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Amazon Virtual Cloud Features and Functions

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If you have an Amazon Web Services (AWS) account and would like to have complete control over your working environment, then you should consider the Amazon Virtual Private Cloud (Amazon VPC). This cloud computing service enables you to launch AWS resources into a virtual network that you yourself have determined.

The virtual network is closely similar to the traditional network that you would normally operate in your own data center, but with the added tools and solutions that come with AWS. You can set everything according to your preference and what works best for you, such as selecting your own IP address range, creating subnets, and configuring route tables and network gateways. And to make sure that you are accessing your resources in a safe and secure connection, you can use both IPv4 and IPv6 in your VPC.

 

What Is A Virtual Private Cloud?

According to the Amazon Web Services User Guide, a virtual private cloud, or VPC, is a virtual network dedicated to your AWS account that is logically isolated from other virtual networks in the AWS cloud. You can launch your AWS resources, such as Amazon EC2 instances, into your VPC. You have complete control over your VPC – you can configure it, select its IP address range, create subnets, and configure route tables, network gateways, and security settings.

A subnet is a range of IP addresses in your VPC. You can launch AWS resources into a subnet that you select. Use a public subnet for resources that must be connected to the Internet, and a private subnet for resources that won’t be connected to the Internet. To protect the AWS resources in each subnet, you can use multiple layers of security, including security groups and network access control lists (ACL).

 

VPC Features

Multiple Connectivity Options. The following are your connectivity options for your VPC:

Public subnets – You can connect directly to the internet and launch instances into a publicly accessible subnet where they can send and receive traffic from the Internet.

Private subnets –You can connect through a Network Address Translation (NAT) gateway and launch instances without exposing their private IP address by routing their traffic through the NAT gateway in a public subnet.

Corporate datacenter – This option routes all your traffic to and from instances in your VPC to your corporate datacenter over an encrypted IPsec hardware VPN connection.

Peer-to-peer connection – You can privately connect your VPC to other VPCs and remotely share resources across different virtual networks with others who also have AWS accounts.

Amazon S3 connection – If you do not want to connect using an internet or NAT gateway, you can connect to Amazon S3. Connecting through S3 will allow you to control what buckets, requests, users, or groups are allowed through a S3 VPC endpoint.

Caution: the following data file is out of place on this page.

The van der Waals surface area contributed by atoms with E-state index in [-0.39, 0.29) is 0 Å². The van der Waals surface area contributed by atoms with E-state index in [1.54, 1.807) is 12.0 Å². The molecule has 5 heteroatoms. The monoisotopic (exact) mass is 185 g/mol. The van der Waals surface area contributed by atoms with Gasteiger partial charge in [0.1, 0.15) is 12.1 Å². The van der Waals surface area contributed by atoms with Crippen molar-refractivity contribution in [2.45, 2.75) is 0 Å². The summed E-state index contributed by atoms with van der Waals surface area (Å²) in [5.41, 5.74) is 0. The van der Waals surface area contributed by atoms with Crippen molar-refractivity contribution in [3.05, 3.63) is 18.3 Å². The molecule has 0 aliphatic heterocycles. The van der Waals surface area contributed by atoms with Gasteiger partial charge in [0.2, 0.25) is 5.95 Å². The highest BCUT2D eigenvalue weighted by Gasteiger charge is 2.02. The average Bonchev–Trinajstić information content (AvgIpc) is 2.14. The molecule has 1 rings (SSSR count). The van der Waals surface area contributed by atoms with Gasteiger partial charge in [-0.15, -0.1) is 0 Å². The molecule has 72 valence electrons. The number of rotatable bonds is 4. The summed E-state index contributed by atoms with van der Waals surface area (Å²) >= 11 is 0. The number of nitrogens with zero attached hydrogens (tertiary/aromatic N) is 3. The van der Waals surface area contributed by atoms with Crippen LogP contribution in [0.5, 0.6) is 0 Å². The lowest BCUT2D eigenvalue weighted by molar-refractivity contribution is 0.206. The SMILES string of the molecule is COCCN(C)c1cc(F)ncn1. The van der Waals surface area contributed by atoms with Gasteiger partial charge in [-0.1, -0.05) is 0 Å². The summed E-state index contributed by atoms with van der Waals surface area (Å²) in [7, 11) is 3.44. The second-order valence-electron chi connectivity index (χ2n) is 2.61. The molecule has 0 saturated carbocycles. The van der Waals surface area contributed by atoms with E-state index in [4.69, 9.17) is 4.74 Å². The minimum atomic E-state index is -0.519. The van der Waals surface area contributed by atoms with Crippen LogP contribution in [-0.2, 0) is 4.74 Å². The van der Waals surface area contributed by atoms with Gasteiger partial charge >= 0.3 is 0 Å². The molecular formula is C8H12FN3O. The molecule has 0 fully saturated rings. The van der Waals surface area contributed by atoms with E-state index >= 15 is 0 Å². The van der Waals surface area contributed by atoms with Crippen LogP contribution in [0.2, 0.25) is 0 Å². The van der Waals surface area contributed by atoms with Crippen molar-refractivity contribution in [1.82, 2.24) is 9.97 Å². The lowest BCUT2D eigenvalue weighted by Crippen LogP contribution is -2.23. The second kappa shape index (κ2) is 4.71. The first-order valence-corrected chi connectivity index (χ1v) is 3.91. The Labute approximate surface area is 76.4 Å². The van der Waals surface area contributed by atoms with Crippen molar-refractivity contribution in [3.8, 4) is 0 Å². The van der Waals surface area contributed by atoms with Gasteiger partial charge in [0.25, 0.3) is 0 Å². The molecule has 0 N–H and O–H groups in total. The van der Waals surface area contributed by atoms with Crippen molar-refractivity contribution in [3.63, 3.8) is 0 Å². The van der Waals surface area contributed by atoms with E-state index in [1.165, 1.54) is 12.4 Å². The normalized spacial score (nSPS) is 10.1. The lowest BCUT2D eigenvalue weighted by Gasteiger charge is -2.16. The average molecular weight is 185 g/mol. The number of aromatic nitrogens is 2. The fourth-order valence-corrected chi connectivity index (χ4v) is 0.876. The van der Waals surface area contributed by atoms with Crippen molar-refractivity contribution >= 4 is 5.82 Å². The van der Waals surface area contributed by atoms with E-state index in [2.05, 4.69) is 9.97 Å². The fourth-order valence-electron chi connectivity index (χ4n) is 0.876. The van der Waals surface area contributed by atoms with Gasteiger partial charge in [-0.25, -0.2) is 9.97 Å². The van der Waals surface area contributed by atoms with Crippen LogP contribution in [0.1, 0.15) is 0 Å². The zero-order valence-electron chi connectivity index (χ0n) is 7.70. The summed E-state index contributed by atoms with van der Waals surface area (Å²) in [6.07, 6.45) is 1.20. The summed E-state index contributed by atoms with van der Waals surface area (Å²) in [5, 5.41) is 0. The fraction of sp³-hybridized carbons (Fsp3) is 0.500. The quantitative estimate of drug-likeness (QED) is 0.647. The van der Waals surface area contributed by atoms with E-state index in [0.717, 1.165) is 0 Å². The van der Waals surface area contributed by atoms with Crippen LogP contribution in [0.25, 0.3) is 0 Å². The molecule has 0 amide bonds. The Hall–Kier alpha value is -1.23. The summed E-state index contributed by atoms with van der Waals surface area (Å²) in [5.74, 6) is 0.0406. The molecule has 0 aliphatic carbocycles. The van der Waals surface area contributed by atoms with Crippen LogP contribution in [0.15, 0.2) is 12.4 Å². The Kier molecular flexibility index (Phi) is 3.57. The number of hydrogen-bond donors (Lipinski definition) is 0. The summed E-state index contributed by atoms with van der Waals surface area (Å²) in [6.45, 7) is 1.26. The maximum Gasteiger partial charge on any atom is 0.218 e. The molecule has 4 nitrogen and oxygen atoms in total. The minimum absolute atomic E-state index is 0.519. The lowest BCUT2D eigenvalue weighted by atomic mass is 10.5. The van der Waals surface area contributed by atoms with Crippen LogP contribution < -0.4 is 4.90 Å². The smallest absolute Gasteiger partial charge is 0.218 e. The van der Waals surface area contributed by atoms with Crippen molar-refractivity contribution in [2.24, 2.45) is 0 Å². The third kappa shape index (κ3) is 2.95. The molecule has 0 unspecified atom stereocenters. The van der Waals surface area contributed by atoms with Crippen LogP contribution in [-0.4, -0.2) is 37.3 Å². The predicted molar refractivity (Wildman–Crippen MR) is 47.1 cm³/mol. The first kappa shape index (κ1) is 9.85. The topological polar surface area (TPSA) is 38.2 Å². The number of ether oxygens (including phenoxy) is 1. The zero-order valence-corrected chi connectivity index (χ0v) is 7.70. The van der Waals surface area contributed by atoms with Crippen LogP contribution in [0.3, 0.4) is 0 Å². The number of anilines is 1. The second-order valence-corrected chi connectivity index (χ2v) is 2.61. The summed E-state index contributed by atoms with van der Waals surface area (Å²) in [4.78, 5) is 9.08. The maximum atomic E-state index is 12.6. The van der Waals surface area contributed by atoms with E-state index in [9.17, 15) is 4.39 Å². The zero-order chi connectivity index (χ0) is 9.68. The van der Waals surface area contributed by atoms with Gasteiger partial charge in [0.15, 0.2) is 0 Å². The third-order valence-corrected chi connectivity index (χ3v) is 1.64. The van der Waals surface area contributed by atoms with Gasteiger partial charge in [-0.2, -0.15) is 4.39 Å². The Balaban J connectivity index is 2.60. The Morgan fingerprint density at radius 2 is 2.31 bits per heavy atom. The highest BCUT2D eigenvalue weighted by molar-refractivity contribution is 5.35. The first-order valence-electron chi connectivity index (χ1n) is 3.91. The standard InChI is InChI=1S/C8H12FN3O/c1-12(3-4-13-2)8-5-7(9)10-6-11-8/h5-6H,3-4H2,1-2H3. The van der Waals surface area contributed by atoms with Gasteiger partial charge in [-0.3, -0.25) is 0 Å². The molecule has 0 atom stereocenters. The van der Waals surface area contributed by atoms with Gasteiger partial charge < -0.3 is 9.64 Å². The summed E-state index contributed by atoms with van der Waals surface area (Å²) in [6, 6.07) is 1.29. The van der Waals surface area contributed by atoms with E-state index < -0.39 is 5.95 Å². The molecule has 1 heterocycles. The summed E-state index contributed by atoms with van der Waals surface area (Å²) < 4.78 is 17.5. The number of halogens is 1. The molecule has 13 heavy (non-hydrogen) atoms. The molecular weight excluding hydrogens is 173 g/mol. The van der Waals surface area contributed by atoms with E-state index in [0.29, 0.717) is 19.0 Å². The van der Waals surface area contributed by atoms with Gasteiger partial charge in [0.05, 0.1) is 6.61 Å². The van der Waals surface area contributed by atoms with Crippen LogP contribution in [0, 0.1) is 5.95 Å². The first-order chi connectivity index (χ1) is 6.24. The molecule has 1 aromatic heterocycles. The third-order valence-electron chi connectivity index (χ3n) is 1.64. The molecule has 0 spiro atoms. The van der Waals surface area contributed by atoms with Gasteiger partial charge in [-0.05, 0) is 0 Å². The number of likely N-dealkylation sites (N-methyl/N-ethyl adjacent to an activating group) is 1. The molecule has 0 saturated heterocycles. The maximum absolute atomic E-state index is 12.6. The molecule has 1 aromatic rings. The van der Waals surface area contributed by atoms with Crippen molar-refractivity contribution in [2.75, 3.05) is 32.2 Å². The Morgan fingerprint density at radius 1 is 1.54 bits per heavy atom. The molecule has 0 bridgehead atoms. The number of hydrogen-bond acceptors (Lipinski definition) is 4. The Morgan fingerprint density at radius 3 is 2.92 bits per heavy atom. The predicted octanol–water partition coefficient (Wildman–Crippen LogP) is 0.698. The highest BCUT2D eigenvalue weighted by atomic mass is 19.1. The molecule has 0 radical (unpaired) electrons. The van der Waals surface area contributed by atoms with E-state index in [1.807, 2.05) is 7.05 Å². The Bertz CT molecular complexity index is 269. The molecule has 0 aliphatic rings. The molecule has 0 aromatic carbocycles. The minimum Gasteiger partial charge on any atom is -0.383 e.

Combination – You don’t have to settle for just one type of connectivity, since you can also combine the types that work best for you: connect your VPC to both the Internet and your corporate datacenter and configure Amazon VPC route tables to direct all traffic to its proper destination.

Safe and Secure Connection. The advanced, industry-standard security features that Amazon VPC employs enable inbound and outbound filtering of instances and subnets. These features include network control lists and security groups, making sure that no unwanted traffic enters or leaves from your resources. You can also store your data in Amazon S3 and restrict the access so it can only be accessed from your VPC.

Simple and Easy-to-use. Creating a VPC is extremely easy and quick using the AWS Management Console. You can select one of the common network setups that best match your needs and press “Start VPC Wizard”. The subnets, IP ranges, route tables, and security groups are automatically created for you, so you can concentrate on creating the applications to run in your VPC.
Same Scalability with AWS. Amazon VPC provides all the same benefits and reliability as the rest of the AWS platform. You can instantly scale your resources up or down, select Amazon EC2 instances types and sizes that are right for your applications, and pay only for the resources you use, which are all within Amazon’s proven infrastructure.

 

Launching Your Platform

As seen in the Amazon Web Services User Guide, these are the following activities you are able to do by launching your instances into a VPC:

Assign static private IPv4 addresses to your instances that persist across starts and stops

Optionally associate an IPv6 CIDR block to your VPC and assign IPv6 addresses to your instances

Assign multiple IP addresses to your instances

Define network interfaces, and attach one or more network interfaces to your instances

Change security group membership for your instances while they’re running

Control the outbound traffic from your instances (egress filtering) in addition to controlling the inbound traffic to them (ingress filtering)

Add an additional layer of access control to your instances in the form of network access control lists (ACL)

Run your instances on single-tenant hardware

Important Reminders

Don’t forget the following reminders about using Amazon VPC now:

You can have up to five (5) non-default Amazon VPCs per AWS account per region.

You can create up to two hundred (200) subnets per Amazon VPC.

You can have up to five (5) Amazon VPC Elastic IP Addresses per AWS account per region.

You can have up to ten (10) Hardware VPN Connections per Amazon VPC.

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